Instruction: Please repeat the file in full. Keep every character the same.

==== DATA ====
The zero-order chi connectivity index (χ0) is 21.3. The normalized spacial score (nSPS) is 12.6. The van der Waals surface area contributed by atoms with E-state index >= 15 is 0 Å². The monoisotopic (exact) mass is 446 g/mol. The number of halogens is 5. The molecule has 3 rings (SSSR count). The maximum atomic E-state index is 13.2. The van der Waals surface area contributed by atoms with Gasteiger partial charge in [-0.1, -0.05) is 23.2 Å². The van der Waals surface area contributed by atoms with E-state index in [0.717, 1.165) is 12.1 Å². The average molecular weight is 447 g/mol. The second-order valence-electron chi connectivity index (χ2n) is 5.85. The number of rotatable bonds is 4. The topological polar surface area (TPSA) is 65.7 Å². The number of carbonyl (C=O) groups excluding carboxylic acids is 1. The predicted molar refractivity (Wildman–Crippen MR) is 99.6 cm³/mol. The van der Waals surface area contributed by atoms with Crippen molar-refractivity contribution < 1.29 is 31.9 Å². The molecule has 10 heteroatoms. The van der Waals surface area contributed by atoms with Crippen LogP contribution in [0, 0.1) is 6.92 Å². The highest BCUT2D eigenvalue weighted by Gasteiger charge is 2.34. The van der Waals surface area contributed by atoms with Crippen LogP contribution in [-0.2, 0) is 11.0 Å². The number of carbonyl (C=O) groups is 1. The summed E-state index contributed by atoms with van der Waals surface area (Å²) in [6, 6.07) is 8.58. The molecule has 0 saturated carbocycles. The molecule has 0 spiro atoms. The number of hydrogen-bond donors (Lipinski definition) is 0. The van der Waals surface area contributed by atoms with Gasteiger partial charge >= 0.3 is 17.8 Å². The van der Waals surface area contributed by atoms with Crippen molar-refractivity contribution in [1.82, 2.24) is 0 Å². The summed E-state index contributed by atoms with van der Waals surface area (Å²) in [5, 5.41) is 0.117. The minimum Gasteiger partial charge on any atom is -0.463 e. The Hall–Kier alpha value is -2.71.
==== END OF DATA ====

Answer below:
The zero-order chi connectivity index (χ0) is 21.3. The normalized spacial score (nSPS) is 12.6. The van der Waals surface area contributed by atoms with E-state index >= 15 is 0 Å². The monoisotopic (exact) mass is 446 g/mol. The number of halogens is 5. The molecule has 3 rings (SSSR count). The maximum atomic E-state index is 13.2. The van der Waals surface area contributed by atoms with Gasteiger partial charge in [-0.1, -0.05) is 23.2 Å². The van der Waals surface area contributed by atoms with E-state index in [0.717, 1.165) is 12.1 Å². The average molecular weight is 447 g/mol. The second-order valence-electron chi connectivity index (χ2n) is 5.85. The number of rotatable bonds is 4. The topological polar surface area (TPSA) is 65.7 Å². The number of carbonyl (C=O) groups excluding carboxylic acids is 1. The predicted molar refractivity (Wildman–Crippen MR) is 99.6 cm³/mol. The van der Waals surface area contributed by atoms with Crippen molar-refractivity contribution < 1.29 is 31.9 Å². The molecule has 10 heteroatoms. The van der Waals surface area contributed by atoms with Crippen LogP contribution in [0, 0.1) is 6.92 Å². The highest BCUT2D eigenvalue weighted by Gasteiger charge is 2.34. The van der Waals surface area contributed by atoms with Crippen LogP contribution in [-0.2, 0) is 11.0 Å². The number of carbonyl (C=O) groups is 1. The summed E-state index contributed by atoms with van der Waals surface area (Å²) in [6, 6.07) is 8.58. The molecule has 0 saturated carbocycles. The molecule has 0 spiro atoms. The number of hydrogen-bond donors (Lipinski definition) is 0. The van der Waals surface area contributed by atoms with Gasteiger partial charge >= 0.3 is 17.8 Å². The van der Waals surface area contributed by atoms with Crippen molar-refractivity contribution in [1.82, 2.24) is 0 Å². The summed E-state index contributed by atoms with van der Waals surface area (Å²) in [5, 5.41) is 0.117. The minimum Gasteiger partial charge on any atom is -0.463 e. The Hall–Kier alpha value is -2.71.